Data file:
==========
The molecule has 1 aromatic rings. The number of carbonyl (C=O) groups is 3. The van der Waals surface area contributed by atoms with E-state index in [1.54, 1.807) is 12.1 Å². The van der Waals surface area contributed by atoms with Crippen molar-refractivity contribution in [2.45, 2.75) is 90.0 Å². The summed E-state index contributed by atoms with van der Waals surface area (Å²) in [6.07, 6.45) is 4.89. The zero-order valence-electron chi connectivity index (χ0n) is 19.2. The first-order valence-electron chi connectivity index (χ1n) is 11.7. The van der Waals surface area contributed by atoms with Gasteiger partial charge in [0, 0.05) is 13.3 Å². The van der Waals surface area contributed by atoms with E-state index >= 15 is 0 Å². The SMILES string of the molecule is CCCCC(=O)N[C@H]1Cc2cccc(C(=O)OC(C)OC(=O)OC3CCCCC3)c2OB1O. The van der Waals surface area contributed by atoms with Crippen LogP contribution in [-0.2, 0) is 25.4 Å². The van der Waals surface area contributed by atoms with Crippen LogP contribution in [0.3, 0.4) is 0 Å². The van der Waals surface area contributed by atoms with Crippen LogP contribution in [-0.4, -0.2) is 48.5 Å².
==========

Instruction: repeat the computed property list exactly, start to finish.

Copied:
The molecule has 1 aromatic rings. The number of carbonyl (C=O) groups is 3. The van der Waals surface area contributed by atoms with E-state index in [1.54, 1.807) is 12.1 Å². The van der Waals surface area contributed by atoms with Crippen molar-refractivity contribution in [2.45, 2.75) is 90.0 Å². The summed E-state index contributed by atoms with van der Waals surface area (Å²) in [6.07, 6.45) is 4.89. The zero-order valence-electron chi connectivity index (χ0n) is 19.2. The first-order valence-electron chi connectivity index (χ1n) is 11.7. The van der Waals surface area contributed by atoms with Gasteiger partial charge in [0, 0.05) is 13.3 Å². The van der Waals surface area contributed by atoms with E-state index >= 15 is 0 Å². The SMILES string of the molecule is CCCCC(=O)N[C@H]1Cc2cccc(C(=O)OC(C)OC(=O)OC3CCCCC3)c2OB1O. The van der Waals surface area contributed by atoms with Crippen LogP contribution in [-0.2, 0) is 25.4 Å². The van der Waals surface area contributed by atoms with Crippen LogP contribution in [0.3, 0.4) is 0 Å². The van der Waals surface area contributed by atoms with Crippen LogP contribution in [-0.4, -0.2) is 48.5 Å².